Panel addresses social media risks

Levenfeld Pearlstein’s panel on mitigating social media risks exposed new concerns for businesses.

This month, InsideCounsel’s cover story focuses on the obstacles social media presents to businesses and law departments. Levenfeld Pearlstein’s panel on mitigating social media risks addressed many of these issues using both real world examples and hypothetical situations. On Wednesday, the firm invited business and law department leaders to its offices for a two-hour briefing on social media from several perspectives—labor and employment, intellectual property, litigation, corporate and marketing.

The panel took attendees through three of the most prominent and problematic social networking platforms—Facebook, LinkedIn and blogging—using fictional examples created on the actual websites to give an accurate picture of how social media works and what problems arise in practice.

Laura Friedel, a partner in the firm’s labor and employment service group, explained that employers must understand what rules apply to online conduct and be cautious not to overstep them. The National Labor Relations Board, she explained, can respond to even non-union complaints if retaliation occurs against concerted activity online. While it’s still unclear exactly what will qualify as concerted activity on social media websites, Friedel advocates a better-safe-than-sorry approach until clear standards come down through the courts.

Citing recent cases, Friedel cautioned employers to think twice before firing an employee for negative comments made on Facebook and other social media platforms. Such comments could be protected as concerted activity, especially if other employees comment on the posting, just like face-to-face conversations among employees about working conditions.

“Take a close look at any policy you have about employee statements,” she said, adding that simply having policies that prohibit negative comments on social media could violate workers’ rights to engage in concerted activity.

Mary Wasik, vice-chair of Levenfeld’s corporate practice group, seconded the importance of carefully considering employee policies regarding social media, noting that despite the websites’ growing prominence, many employers still haven’t formally addressed the issue.

“Most provisions in employment handbooks address use and disclosure of proprietary information,” she said. “But most don’t cover social media.”

Although policing employees’ use of social media can be risky, Friedel says one way employers can safely take advantage of social media is in proving employee misconduct—as long as the methods of doing so are legitimate and legal. Any public profile information or information the employee in question has granted legitimate access to is fair game, she said. She warned, however, against being “too clever” and resorting to unlawful behavior such as password guessing to gain access to the information on these accounts.

While Facebook is the most popular of the social media websites worldwide, LinkedIn has a strong following among professionals presents its own issues.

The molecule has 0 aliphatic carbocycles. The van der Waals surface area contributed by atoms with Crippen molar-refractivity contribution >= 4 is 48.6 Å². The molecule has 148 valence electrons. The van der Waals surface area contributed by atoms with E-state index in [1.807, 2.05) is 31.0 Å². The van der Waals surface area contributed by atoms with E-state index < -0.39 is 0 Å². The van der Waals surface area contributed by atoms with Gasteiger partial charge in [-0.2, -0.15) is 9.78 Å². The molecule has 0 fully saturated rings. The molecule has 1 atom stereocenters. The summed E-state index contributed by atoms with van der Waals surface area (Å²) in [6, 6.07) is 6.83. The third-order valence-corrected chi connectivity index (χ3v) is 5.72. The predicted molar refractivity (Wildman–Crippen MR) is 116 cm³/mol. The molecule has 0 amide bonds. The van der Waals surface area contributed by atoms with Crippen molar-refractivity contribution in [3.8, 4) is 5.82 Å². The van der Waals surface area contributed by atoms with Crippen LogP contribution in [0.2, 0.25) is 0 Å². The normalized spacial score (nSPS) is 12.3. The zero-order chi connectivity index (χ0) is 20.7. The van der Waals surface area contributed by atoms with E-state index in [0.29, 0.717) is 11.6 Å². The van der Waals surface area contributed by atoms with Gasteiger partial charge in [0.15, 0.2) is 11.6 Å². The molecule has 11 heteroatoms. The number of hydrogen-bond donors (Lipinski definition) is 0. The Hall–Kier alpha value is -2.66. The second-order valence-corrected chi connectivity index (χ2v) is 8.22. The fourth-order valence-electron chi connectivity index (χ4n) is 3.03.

“All social media sites include in their terms and conditions rights to content posted on the site,” explained Marc Fineman, a partner in the firm’s intellectual property service group. “LinkedIn has the broadest license and is the most problematic to companies.”

Fineman quoted the licensing portion of LinkedIn’s user agreement, which states, “[Users] grant LinkedIn a nonexclusive, irrevocable, worldwide, perpetual, unlimited, assignable, sublicenseable, fully paid up and royalty-free right to us to copy, prepare derivative works of, improve, distribute, publish, remove, retain, add, process, analyze, use and commercialize, in any way now known or in the future discovered, any information you provide, directly or indirectly to LinkedIn, including but not limited to any user generated content, ideas, concepts, techniques or data to the services, you submit to LinkedIn, without any further consent, notice and/or compensation to you or to any third parties.”

The implications of such a broad policy, Fineman said, can be staggering. “Fairly innocent and innocuous posts can have broad implications down the line for intellectual property,” he said.

Finally, when it comes to corporate blogging or marketing in the blogosphere, Fineman says companies tend to forget the rules of the IP game. Education is key, he said, emphasizing that employers should take time to train employees on proper use of materials found online to counter the incorrect assumption that anything found on the Internet is free for public use. Even on the web, standard copyrights apply.

“If you wouldn’t do it in the real world, don’t do it in the virtual world,” Fineman said.

Still, despite the risks, the panelist said it’s not realistic—or prudent—to avoid social media completely.

“Every social media platform is not right for each business, but if you don’t start, businesses are going to die,” emphasized Andrea Crews, director of marketing and business development at Levenfeld.

Kayleigh Roberts

Bio and more articles

Join the Conversation

Advertisement. Closing in 15 seconds.